United States of America, Plaintiff-appellee, v. Bobby C. Mcateer, Defendant-appellant, 943 F.2d 50 (4th Cir. 1991)

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U.S. Court of Appeals for the Fourth Circuit - 943 F.2d 50 (4th Cir. 1991) Submitted July 11, 1991. Decided Sept. 17, 1991

Appeal from the United States District Court for the District of South Carolina, at Rock Hill. Matthew J. Perry, Jr., District Judge. (CR-90-338)

Joseph R. McCrorey, Kennedy, Covington, Lobdell & Hickman, Rock Hill, S.C.; Felicia A. Washington, Kennedy, Covington, Lobdell & Hickman, Charlotte, N.C., for appellant.

E. Bart Daniel, United States Attorney, John S. Simmons, Assistant United States Attorney, Columbia, S.C., for appellee.


Before SPROUSE and WILKINSON, Circuit Judges, and BUTZNER, Senior Circuit Judge.



After the district court denied his motion to suppress evidence obtained from the execution of an anticipatory search warrant, Bobby C. McAteer entered a conditional guilty plea to receiving child pornography and other charges. See Fed. R. Crim. P. 11(a) (2). The court sentenced him to twenty-one months imprisonment. Because the district court's finding that the contraband was on a sure course to receipt by appellant, we affirm the court's denial of McAteer's motion to suppress.

McAteer became a target of investigation during the course of a federal sting operation intended to apprehend persons involved in purchasing child pornography. The United States Customs Service corresponded with McAteer through a sham Belgium corporation which purportedly sold and distributed pornography through the mail. As a result of this correspondence, McAteer ordered materials which contained child pornography.

The customs agent then obtained an anticipatory search warrant in order to search McAteer's home after he received the contraband material. In support of his application for the search warrant, the agent presented a thorough affidavit to the magistrate in which he explained the details of the investigation and stated that the videotape to be delivered depicted minors engaged in sexually explicit activity, and that the tape would be released by the customs service to the postal service for delivery to appellant's confirmed address.

On the following morning, the package was relayed to a mail carrier for delivery to McAteer. The carrier delivered the package and McAteer signed for it. Once notified of the delivery, the agents executed the search warrant. The search uncovered the receipt and package for the videotape delivered that day (the tape was found in appellant's possession), other videotapes, photographs, magazines, a VCR, projectors, and a firearm.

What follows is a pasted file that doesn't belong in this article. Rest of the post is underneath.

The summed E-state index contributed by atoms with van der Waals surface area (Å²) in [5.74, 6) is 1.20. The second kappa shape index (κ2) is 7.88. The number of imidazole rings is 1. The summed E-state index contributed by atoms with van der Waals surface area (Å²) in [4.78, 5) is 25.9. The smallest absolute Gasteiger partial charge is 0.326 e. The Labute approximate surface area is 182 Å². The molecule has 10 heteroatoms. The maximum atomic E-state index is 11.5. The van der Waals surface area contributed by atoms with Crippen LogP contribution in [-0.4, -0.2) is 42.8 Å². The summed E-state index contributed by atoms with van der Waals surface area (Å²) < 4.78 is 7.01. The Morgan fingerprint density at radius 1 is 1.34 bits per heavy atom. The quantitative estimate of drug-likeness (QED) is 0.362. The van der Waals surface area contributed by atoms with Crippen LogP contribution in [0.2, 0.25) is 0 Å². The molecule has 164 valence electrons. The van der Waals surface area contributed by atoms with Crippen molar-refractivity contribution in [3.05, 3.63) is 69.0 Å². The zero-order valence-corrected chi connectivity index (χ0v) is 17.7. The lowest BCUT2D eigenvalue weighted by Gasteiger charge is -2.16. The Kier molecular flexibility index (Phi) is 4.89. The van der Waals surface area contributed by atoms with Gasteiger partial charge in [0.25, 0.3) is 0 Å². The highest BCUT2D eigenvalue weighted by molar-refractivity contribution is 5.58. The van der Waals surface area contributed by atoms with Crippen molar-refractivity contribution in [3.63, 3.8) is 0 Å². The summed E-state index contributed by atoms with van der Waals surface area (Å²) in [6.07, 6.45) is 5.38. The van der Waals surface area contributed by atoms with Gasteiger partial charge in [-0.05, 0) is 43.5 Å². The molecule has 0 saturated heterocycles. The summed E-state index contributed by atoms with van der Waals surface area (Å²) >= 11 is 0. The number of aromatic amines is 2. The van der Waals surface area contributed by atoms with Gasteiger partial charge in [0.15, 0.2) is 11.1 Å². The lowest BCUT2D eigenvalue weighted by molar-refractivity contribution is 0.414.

This Court has held that an anticipatory search warrant is permissible when the contraband to be seized "is on a sure course to its destination." United States v. Goodwin, 854 F.2d 33, 36 (4th Cir. 1988), quoting United States v. Hale, 784 F.2d 1465, 1468-69 (9th Cir. 1986); see also United States v. Dornhofer, 859 F.2d 1195, 1198 (4th Cir. 1988), cert. denied, 490 U.S. 1005 (1989). Goodwin and Dornhofer both evolved from a child pornography investigation. In both cases, we noted that the customs inspector informed the magistrate that he would place the contraband in the mail for delivery to the defendant. 854 F.2d at 36; 8959 F.2d at 1198. In Dornhofer, the magistrate conditioned the validity of the warrant on the contraband being placed in the mail.

This Court reviews a district court's findings of fact on a motion to suppress under the clearly erroneous standard. United States v. Bernard, 757 F.2d 1439 (4th Cir. 1985); United States v. Turner, 650 F.2d 526 (4th Cir. 1981). A finding is clearly erroneous when, although there is evidence to support it, the reviewing court, on the entire evidence is left with the definite and firm conviction that a mistake has been committed. United States v. United States Gypsum Co., 333 U.S. 364, 395 (1948).

McAteer asserts that the anticipatory search warrant was improper because the magistrate did not determine that the videotape was "on a sure course to its destination" or condition the warrant on delivery of the tape to the postal service for delivery. The district court found that the customs agent who sought the warrant stated in his supporting affidavit that the package containing the tape "will be released by U.S. Customs to U.S. Postal Service to be delivered as addressed." The court continued that the magistrate thus reasonably concluded that the contraband would be placed in the mail and that it was on a sure course to its destination.

Both the affidavit for the search warrant and the agent's testimony at the suppression hearing support the district court's findings. The agent testified at the suppression hearing that he recalled informing the magistrate that the package would be delivered by the mail carrier.

Therefore, the district court's finding that the package was on a sure course to its destination was not clearly erroneous, and the issuance of the anticipatory warrant was proper. For these reasons, we affirm the court's denial of appellant's motion to suppress. We dispense with oral argument because the facts and legal contentions are adequately presented in the materials before the Court and argument would not aid the decisional process.